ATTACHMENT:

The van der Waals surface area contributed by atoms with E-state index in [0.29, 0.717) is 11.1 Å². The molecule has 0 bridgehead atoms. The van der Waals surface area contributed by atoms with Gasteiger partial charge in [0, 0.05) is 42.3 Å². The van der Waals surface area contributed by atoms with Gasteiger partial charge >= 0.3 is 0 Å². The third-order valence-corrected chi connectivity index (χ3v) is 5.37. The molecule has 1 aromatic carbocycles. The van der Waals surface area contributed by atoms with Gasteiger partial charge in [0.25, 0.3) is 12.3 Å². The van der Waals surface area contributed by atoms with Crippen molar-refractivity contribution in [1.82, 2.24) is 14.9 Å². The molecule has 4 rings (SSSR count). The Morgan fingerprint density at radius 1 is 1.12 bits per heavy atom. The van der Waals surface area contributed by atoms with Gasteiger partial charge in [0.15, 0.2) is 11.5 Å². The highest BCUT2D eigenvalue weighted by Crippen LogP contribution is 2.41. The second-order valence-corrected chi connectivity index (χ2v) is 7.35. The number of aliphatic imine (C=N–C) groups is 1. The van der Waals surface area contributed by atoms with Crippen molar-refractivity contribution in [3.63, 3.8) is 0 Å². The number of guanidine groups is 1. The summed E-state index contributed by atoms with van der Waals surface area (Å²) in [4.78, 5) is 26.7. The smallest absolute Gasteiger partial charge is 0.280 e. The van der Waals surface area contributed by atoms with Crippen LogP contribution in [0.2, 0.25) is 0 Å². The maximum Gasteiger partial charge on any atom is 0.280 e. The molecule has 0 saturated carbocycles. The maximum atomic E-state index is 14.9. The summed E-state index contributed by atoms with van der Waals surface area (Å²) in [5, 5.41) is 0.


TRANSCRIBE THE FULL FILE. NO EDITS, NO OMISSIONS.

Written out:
The van der Waals surface area contributed by atoms with E-state index in [0.29, 0.717) is 11.1 Å². The molecule has 0 bridgehead atoms. The van der Waals surface area contributed by atoms with Gasteiger partial charge in [0, 0.05) is 42.3 Å². The van der Waals surface area contributed by atoms with Gasteiger partial charge >= 0.3 is 0 Å². The third-order valence-corrected chi connectivity index (χ3v) is 5.37. The molecule has 1 aromatic carbocycles. The van der Waals surface area contributed by atoms with Gasteiger partial charge in [0.25, 0.3) is 12.3 Å². The van der Waals surface area contributed by atoms with Crippen molar-refractivity contribution in [1.82, 2.24) is 14.9 Å². The molecule has 4 rings (SSSR count). The Morgan fingerprint density at radius 1 is 1.12 bits per heavy atom. The van der Waals surface area contributed by atoms with Gasteiger partial charge in [0.15, 0.2) is 11.5 Å². The highest BCUT2D eigenvalue weighted by Crippen LogP contribution is 2.41. The second-order valence-corrected chi connectivity index (χ2v) is 7.35. The number of aliphatic imine (C=N–C) groups is 1. The van der Waals surface area contributed by atoms with Crippen molar-refractivity contribution in [3.63, 3.8) is 0 Å². The number of guanidine groups is 1. The summed E-state index contributed by atoms with van der Waals surface area (Å²) in [4.78, 5) is 26.7. The smallest absolute Gasteiger partial charge is 0.280 e. The van der Waals surface area contributed by atoms with Crippen LogP contribution in [0.2, 0.25) is 0 Å². The maximum Gasteiger partial charge on any atom is 0.280 e. The molecule has 0 saturated carbocycles. The maximum atomic E-state index is 14.9. The summed E-state index contributed by atoms with van der Waals surface area (Å²) in [5, 5.41) is 0.